Infinitive is a linguistics term for certain verb forms existing in many languages, most often used as non-finite verbs. As with many linguistic concepts, there is not a single definition applicable to all languages. The name is derived from Late Latin [modus] infinitivus, a derivative of infinitus meaning "unlimited".
In grammar, the nominative (case) (abbreviated NOM), subjective case, straight case or upright case is one of the grammatical cases of a noun or other part of speech, which generally marks the subject of a verb, or (in Latin and formal variants of English) a predicative nominal or adjective, as opposed to its object, or other verb arguments. Generally, the noun "that is doing something" is in the nominative, and the nominative is often the form listed in dictionaries.
In linguistics and grammar, a pronoun is a word or a group of words that one may substitute for a noun or noun phrase.
A noun is a word that generally functions as the name of a specific object or set of objects, such as living creatures, places, actions, qualities, states of existence, or ideas.
An adjective is a word that describes a noun or noun phrase. Its semantic role is to change information given by the noun.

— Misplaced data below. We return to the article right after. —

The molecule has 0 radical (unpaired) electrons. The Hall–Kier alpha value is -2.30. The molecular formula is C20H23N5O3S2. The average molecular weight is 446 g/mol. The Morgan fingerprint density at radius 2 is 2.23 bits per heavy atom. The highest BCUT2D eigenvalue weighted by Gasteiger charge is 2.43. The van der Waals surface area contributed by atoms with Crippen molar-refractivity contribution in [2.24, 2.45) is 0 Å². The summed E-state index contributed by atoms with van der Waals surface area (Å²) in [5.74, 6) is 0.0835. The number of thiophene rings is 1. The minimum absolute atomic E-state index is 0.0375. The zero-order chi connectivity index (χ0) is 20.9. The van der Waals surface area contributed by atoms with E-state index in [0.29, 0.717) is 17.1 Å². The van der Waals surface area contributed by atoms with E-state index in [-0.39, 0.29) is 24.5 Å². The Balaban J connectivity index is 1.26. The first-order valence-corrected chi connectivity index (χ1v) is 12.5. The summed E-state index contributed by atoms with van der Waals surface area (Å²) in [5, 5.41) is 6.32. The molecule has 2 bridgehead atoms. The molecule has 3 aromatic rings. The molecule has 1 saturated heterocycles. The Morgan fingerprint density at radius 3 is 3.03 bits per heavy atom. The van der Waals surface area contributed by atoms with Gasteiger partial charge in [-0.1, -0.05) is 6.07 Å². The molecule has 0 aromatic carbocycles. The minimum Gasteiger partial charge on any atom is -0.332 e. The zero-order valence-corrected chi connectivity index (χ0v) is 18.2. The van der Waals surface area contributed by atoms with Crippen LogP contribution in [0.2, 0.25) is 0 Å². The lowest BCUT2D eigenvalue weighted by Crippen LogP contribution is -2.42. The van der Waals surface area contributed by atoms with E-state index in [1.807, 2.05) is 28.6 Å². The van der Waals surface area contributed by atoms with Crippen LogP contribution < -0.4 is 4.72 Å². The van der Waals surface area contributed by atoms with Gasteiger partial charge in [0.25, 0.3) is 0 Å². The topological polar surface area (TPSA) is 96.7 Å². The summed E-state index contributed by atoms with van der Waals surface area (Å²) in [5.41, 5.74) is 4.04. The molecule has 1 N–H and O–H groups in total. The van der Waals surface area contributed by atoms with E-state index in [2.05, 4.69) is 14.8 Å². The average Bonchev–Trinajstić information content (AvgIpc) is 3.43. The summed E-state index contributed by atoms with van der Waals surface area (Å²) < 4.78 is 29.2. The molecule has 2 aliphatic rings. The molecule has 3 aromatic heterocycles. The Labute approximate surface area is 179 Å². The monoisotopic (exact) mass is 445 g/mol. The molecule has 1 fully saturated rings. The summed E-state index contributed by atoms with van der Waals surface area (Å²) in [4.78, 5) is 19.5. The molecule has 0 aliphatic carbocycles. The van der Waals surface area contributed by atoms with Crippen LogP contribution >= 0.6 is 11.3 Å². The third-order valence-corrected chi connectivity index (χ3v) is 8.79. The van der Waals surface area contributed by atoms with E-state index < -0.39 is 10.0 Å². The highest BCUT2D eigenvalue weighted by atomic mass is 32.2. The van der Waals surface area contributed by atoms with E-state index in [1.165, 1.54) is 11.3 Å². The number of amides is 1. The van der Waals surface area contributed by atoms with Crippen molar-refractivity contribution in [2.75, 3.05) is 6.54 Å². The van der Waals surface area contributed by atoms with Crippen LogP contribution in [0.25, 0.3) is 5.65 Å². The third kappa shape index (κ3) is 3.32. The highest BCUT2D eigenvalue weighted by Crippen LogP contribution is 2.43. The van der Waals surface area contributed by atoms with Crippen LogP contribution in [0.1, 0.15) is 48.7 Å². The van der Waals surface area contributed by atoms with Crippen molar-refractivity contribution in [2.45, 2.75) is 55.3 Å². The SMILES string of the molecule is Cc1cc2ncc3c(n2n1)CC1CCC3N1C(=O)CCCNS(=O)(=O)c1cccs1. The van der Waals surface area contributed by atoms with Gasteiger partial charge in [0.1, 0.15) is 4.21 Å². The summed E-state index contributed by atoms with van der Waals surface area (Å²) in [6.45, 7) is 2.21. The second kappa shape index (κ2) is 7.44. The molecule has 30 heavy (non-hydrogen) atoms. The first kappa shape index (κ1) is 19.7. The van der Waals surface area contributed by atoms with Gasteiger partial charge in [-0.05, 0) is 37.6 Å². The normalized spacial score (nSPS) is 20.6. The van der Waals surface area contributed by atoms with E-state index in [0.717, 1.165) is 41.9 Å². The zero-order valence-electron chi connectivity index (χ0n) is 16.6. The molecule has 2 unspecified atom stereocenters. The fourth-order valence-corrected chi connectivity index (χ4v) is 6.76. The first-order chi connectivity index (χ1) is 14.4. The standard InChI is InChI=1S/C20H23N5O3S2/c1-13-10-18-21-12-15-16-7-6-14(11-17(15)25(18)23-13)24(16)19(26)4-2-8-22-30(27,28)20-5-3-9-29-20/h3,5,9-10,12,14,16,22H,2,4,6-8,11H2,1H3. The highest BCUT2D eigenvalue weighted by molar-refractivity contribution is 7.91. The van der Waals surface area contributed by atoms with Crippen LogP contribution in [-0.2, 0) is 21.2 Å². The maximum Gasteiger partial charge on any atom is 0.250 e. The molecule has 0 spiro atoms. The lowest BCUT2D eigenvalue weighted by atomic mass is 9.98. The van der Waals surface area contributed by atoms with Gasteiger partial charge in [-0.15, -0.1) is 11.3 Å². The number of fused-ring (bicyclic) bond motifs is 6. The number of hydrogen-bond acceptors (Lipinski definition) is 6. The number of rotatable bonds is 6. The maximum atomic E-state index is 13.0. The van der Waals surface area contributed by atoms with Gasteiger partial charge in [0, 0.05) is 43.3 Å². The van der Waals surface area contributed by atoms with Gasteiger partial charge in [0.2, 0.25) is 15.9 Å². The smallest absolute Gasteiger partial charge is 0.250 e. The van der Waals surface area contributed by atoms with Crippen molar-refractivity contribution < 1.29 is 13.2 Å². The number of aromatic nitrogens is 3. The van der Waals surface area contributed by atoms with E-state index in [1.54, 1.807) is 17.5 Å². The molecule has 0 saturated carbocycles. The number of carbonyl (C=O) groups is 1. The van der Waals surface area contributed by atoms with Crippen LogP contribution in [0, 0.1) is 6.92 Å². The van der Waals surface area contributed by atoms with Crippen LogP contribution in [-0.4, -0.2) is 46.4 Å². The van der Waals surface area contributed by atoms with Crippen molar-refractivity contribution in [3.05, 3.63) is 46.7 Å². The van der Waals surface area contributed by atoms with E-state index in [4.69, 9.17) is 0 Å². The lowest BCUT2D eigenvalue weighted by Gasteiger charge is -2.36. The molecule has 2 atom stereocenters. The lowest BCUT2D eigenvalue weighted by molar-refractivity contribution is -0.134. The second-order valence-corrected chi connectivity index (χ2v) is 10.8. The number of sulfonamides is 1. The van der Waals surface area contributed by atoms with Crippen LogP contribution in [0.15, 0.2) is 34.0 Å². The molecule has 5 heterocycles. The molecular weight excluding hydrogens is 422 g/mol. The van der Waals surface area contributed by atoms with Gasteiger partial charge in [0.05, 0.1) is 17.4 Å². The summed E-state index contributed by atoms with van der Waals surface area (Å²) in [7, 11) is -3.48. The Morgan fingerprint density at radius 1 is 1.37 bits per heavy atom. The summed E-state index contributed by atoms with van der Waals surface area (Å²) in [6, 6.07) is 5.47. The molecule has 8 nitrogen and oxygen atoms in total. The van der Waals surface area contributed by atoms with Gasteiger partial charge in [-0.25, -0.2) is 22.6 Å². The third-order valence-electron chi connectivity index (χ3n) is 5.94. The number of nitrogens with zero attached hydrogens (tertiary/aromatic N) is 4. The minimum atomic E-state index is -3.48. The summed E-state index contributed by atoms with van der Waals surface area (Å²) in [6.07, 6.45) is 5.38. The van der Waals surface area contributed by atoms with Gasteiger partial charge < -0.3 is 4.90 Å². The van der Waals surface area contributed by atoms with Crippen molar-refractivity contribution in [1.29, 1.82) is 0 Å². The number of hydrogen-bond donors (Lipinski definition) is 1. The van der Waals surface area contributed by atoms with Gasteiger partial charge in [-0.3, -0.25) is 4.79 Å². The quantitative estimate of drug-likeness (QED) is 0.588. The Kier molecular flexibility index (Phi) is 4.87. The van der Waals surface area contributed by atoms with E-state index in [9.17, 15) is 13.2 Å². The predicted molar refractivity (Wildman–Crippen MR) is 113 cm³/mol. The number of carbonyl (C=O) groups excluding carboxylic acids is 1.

In linguistics, deixis is the use of general words and phrases to refer to a specific time, place, or person in context, e.g., the words tomorrow, there, and they. Words are deictic if their semantic meaning is fixed but their denoted meaning varies depending on time and/or place. Words or phrases that require contextual information to be fully understood—for example, English pronouns—are deictic. Deixis is closely related to anaphora. Although this article deals primarily with deixis in spoken language, the concept is sometimes applied to written language, gestures, and communication media as well. In linguistic anthropology, deixis is treated as a particular subclass of the more general semiotic phenomenon of indexicality, a sign "pointing to" some aspect of its context of occurrence.